WATCH: Joey Chestnut Manhandles Protester While Scarfing Down 63 Hot Dogs In 15th July Fourth Contest Win

WATCH: Joey Chestnut Manhandles Protester While Scarfing Down 63 Hot Dogs In 15th July Fourth Contest Win

World record hot dog eating champion Joey Chestnut manhandled a protester mid-competition before winning his record 15th Nathan’s Hot Dog Eating Contest.

Chestnut, 38, finished the event scarfing down 63 hot dogs in 10 minutes, beating out his next closest competitor by a full 20 dogs, according to The Athletic. Making his feat even more impressive, Chestnut won the vaunted Mustard Belt after grabbing a protester by the neck and throwing him down when the disruptor made his way on stage mid-contest.

Joey Chestnut

Unfazed. pic.twitter.com/FDIpjB5VV6

— Barstool Sports (@barstoolsports) July 4, 2022

It’s unclear what statement the protester was attempting to make.

Chestnut’s win marks his 15th Nathan’s Hot Dog Eating Contest victory in 16 years in an undeniable tour de force in the sport of competitive eating. His mark of 63 hot dogs fell far short of his world-record-setting performance at last year’s contest when he finished 76 within 10 minutes.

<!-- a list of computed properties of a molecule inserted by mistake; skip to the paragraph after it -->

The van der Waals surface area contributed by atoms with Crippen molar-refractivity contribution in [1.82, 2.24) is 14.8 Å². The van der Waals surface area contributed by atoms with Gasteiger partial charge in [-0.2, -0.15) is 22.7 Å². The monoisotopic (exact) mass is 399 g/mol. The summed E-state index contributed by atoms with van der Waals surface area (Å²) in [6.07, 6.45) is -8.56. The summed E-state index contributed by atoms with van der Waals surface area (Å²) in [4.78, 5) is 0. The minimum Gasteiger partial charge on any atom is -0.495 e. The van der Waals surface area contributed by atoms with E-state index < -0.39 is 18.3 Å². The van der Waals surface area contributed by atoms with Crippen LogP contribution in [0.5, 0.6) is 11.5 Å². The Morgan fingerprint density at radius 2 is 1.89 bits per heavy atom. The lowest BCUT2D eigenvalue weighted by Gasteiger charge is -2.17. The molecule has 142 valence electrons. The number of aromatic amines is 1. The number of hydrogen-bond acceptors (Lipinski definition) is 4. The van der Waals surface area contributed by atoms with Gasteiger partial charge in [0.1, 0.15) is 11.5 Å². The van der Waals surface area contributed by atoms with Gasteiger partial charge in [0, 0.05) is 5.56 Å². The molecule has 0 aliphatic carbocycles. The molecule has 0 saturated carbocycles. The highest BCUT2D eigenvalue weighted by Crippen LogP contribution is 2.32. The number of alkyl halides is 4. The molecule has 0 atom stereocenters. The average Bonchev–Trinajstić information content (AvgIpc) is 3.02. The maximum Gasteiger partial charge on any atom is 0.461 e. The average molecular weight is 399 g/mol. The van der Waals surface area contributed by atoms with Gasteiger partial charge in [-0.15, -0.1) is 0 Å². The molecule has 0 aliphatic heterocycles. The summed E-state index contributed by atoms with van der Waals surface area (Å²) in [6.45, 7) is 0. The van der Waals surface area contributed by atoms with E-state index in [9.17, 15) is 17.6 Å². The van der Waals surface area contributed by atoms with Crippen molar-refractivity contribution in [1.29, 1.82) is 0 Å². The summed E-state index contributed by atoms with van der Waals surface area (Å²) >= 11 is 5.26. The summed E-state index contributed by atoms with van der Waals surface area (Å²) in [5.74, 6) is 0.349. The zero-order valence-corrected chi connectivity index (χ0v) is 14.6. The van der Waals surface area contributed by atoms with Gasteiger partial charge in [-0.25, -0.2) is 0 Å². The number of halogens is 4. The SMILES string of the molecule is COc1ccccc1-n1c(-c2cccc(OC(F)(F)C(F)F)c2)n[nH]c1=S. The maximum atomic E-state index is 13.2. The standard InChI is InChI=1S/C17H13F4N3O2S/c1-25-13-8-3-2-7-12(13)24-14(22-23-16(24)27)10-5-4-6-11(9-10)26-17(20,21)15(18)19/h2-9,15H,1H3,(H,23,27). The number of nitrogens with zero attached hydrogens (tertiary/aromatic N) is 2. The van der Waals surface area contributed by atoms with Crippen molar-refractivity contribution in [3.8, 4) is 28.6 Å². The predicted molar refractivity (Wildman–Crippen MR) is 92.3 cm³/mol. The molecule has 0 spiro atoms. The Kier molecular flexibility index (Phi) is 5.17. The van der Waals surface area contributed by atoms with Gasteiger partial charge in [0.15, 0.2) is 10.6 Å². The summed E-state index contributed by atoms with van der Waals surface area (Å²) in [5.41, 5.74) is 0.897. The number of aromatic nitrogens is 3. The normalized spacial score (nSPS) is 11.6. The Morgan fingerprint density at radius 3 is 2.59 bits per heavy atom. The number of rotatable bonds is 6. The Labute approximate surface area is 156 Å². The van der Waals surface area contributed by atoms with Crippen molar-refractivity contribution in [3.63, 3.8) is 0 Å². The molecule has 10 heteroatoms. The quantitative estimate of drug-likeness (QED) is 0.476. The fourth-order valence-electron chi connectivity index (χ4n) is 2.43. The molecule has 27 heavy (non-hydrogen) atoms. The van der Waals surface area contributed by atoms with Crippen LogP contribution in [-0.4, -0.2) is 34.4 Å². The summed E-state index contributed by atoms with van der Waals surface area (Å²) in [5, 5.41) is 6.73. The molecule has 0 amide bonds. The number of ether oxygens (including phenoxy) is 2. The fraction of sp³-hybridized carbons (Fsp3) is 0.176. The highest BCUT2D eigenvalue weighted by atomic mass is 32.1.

Chestnut competed with a tendon injury in his leg, surprising fans on Friday when he showed up to the event’s official weigh-in on crutches and wearing a medical boot.

Miki Sudo, an eight-time Nathan’s champion, won the women’s division held on Sunday, according to the New York Post.

The annual Nathan’s Hot Dog Eating Contest returned to its usual venue at Nathan’s in Coney Island, Brooklyn, this year for the first time since 2019.

“It’s beautiful to be back here,” Chestnut told ESPN in front of a crowd of supporters. The hot dog-eating legend said his injury slowed him down the stretch.

“It hurts, but I was in the zone for a little bit. I was ignoring it,” Chestnut said before the pain became too much and began to interfere with his eating.

Neighborhood resident Joe Manny celebrated the return of the event as a return to “normal” after the 2020 pandemic.

“I would always come to Coney Island every Fourth of July for this competition so being back in person as we emerge from the pandemic feels great because I didn’t think the world would get back to normal,” he told the Post.

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